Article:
The String Quartet Tribute to Phish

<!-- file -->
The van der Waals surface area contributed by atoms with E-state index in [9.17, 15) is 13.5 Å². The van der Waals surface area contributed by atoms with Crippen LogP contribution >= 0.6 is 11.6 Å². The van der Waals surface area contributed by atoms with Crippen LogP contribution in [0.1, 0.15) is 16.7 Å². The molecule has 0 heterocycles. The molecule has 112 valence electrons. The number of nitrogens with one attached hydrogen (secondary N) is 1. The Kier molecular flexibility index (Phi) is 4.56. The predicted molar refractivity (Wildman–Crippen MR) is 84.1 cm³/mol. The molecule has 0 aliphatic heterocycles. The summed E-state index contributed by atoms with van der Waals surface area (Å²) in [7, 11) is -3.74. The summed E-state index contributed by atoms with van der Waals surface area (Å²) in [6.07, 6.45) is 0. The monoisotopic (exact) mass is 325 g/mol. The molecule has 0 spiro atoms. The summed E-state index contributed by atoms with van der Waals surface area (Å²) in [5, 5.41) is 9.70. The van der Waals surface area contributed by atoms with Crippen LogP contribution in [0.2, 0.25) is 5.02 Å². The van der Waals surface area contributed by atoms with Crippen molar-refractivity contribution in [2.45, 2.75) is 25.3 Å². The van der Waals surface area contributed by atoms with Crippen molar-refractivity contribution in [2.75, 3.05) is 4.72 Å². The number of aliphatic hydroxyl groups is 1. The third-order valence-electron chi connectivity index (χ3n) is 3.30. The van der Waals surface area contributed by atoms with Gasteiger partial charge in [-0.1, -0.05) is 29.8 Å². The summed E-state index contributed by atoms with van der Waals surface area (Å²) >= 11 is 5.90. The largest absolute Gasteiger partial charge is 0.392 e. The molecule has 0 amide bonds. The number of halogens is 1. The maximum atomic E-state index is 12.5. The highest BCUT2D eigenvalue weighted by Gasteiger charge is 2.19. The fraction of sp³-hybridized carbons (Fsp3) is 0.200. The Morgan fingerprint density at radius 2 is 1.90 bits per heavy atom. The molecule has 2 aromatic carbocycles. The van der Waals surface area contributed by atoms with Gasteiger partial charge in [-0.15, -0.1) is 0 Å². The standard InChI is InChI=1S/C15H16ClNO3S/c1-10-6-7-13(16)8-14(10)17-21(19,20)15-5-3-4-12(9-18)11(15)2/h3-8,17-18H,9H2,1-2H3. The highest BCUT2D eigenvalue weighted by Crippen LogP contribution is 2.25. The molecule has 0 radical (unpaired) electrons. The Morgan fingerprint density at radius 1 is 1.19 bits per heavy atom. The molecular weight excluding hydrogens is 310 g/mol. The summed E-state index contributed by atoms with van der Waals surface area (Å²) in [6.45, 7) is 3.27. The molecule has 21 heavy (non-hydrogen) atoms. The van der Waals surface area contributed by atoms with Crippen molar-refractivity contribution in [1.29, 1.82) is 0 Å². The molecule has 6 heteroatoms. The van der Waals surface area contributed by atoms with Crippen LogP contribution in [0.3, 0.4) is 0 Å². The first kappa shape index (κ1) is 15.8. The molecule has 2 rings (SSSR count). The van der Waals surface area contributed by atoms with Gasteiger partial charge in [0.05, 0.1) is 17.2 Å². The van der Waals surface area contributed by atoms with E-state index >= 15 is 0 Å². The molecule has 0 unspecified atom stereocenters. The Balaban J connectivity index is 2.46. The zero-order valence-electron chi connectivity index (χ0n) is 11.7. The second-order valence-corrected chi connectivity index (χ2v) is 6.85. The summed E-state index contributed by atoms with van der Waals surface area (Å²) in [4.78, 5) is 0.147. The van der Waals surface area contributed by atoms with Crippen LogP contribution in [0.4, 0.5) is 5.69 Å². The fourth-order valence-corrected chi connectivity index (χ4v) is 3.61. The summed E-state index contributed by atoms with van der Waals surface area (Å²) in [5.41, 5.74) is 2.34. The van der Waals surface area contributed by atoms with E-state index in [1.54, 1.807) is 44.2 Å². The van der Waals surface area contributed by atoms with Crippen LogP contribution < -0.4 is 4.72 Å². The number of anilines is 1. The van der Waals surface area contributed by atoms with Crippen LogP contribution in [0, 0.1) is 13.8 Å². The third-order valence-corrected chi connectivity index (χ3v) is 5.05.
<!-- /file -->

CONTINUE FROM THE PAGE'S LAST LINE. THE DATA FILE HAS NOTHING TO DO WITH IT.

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Along with official releases like Wave of Mutilation: The Best of the Pixies and Frank Black Francis, The String Quartet Tribute to Pixies is another, somewhat more unusual spin-off of the Pixies' 2004 reunion tour. Then again, it seems like even the most obscure groups have a string quartet tribute album (or, alternately, Pickin' On... bluegrass tribute album), so it's a little surprising that it took Vitamin this long to get around to arranging the music of one of alternative rock's definitive bands for a string quartet. Actually, The String Quartet Tribute to Pixies isn't performed by a proper string quartet; instead, it's a duo dubbed the Tallywood Strings, with one guy playing violins and violas, and the other handling cello duties. The fact that two people are playing four parts may contribute to the album's occasional stiffiness, but overall, this set is better than many of Vitamin's countless other string quartet tributes. The best tracks manage to transcend mere quirkiness, though it is pretty fun to hear "Debaser"'s surging intro played by a cello instead of a bass. Overall, the album is too literal: virtually every vocal tic and instrumental fill from the Pixies' originals is translated into the string arrangements. However, the version of "Caribou" underscores the song's creepy majesty, "Velouria"'s weightless feel and bittersweet melody are translated beautifully, and "Where Is My Mind?" features some attractive counterpoint and brings out the yearning partially obscured by the noise and weirdness on the original's surface. For the most part, the album sticks to the Pixies' poppiest, best-known songs like "Here Comes Your Man" and "Gigantic," but the Tallywood Strings branch out a bit with a lovely version of the less iconic "Bird Dream of the Olympus Mons" that has a strangely rural, hopeful feel, and a loose, brooding take on "Gouge Away." Not everything works quite as well: "Monkey Gone to Heaven" falls flat since the original's mostly spoken vocals are followed too closely here, and the Tallywood Strings' original track, "Burned for Good," isn't awful, but it isn't necessary, either. Still, String Quartet Tribute to Pixies is less workmanlike than many of the other string quartet tribute albums. While it isn't as daring a take on the Pixies' body of work as the covers disc of Frank Black Francis, it does offer another way for die-hard fans to hear a new take on some old favorites.